Monday, 4 October 2010

Response to the Shoma Munshi extract

Response to the Shoma Munshi extract

I have several bones to pick with the author of the book about the Jensen and Oster study which she seems to quote with enthusiasm in this extract. PADMAJA SHAW has trouble accepting the links put forth here between soaps and development.

Posted Sunday, May 23 16:17:27, 2010

Read the excerpt from Shoma Munshi's ‘Prime Time Soap Operas on Indian Television' that's posted on The Hoot.

It is interesting to see that the much-maligned positivist tradition of research pioneered by Wilbur Schramm, Daniel Lerner, Everett Rogers and others is back with a bang (or did it ever go away?).

I have several bones to pick with the author of the book about the Jensen and Oster study (which she seems to quote with enthusiasm in this extract. I have not read the rest of the book):

Ø How is the causation established in the Jensen study? Since it is an empirical survey, was there pre-soap and post-soap exposure data on ‘women's empowerment' that was compared?

Ø Since it was between 2001 and 2003, what were the sizes of the families where men were helping women? What was the geographic location of the respondents? Close to major cities like Delhi and Chandigarh? Were women in this sample wage earners in the outside world?

Ø Was there already a declining trend in fertility (as is the case in a large number of Indian states since the 1990s), specially in states like Tamil Nadu?

Ø Also, since these are cable households, the sample has to be from the rural upper and middle classes with disposable incomes and with already established interactions with the outside world ' in 2001, certainly innovators and early adopters as the diffusion model would tell us. Women from such households are more likely to be educated and therefore more autonomous in some respects?

Ø Social researchers have established the link between women's education and decline in fertility rates ' also women with better SES (socio economic status) profile will do better. Women can be better educated where there are schools accessible. Where a conducive social environment exists for women's education. Of the states chosen for the Jensen study, Tamil Nadu, Delhi and Haryana also happen to be three of the top five Education Development Index states in India, the other two being Kerala and Gujarat, according to the data provided by National University for Educational Planning and Development. Several states in India have failed to provide for basic educational infrastructure. Then, how much of female education and empowerment can be credited to the soaps? Or are we happy with the innovators and early adopters among the audiences?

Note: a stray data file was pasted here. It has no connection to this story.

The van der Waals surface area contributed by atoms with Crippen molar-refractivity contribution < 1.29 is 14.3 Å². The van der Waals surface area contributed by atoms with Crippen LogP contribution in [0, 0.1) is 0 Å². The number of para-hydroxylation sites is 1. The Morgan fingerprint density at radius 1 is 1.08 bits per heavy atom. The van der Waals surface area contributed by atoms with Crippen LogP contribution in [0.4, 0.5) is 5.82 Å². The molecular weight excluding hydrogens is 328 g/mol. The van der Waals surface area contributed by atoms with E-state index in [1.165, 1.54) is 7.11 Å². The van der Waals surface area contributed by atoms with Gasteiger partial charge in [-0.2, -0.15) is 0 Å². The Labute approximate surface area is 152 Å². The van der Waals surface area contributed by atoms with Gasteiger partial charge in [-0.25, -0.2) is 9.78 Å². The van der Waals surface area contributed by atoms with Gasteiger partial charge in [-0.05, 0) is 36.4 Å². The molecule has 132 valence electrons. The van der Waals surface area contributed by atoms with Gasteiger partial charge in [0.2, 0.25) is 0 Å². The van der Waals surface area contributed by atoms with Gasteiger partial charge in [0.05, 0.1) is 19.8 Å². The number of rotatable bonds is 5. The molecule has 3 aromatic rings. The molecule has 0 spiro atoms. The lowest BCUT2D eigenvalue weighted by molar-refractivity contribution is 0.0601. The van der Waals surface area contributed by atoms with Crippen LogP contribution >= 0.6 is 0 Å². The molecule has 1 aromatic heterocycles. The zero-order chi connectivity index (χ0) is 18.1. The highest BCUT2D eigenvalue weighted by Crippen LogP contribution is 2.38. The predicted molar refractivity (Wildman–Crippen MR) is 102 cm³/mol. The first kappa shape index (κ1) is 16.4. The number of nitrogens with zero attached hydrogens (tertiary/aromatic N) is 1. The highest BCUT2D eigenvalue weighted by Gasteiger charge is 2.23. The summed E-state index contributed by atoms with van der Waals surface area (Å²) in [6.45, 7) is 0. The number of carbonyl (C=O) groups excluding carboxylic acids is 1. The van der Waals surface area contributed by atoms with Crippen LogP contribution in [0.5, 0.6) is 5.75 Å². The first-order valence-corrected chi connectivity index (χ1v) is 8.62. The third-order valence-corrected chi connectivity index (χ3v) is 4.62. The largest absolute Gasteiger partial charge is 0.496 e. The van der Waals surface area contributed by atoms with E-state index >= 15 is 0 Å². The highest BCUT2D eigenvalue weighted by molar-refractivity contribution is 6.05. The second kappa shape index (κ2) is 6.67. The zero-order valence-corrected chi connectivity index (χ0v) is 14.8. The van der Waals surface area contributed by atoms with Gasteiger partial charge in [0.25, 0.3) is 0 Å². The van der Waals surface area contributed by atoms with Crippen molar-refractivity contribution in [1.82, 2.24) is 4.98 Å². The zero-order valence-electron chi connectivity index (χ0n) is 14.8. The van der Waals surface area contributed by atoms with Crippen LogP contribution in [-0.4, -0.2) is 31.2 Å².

Ø There may be intervening variables like expanding urbanization, migration of men, changes in social and economic equations within the family structure that could well have given the findings, even without the intervention of the soaps. Were these considered in the study as a significant factor?

Ø How can the analysis glibly imply introduction of cable TV has resulted in decreases in fertility and increases in the enrolment of girls into schools? Taking both Andhra Pradesh and Tamil Nadu as an example, both AP and TN are high on cable density and fertility is declining in both but AP has performed the worst as far as education is concerned. It stands 28 among the states in literacy (with the BIMARU states). It is also performing quite poorly in other indices of women's empowerment. Education infrastructure like schools in the neighbourhood for girl children is obviously a prerequisite for literacy than introduction of cable television.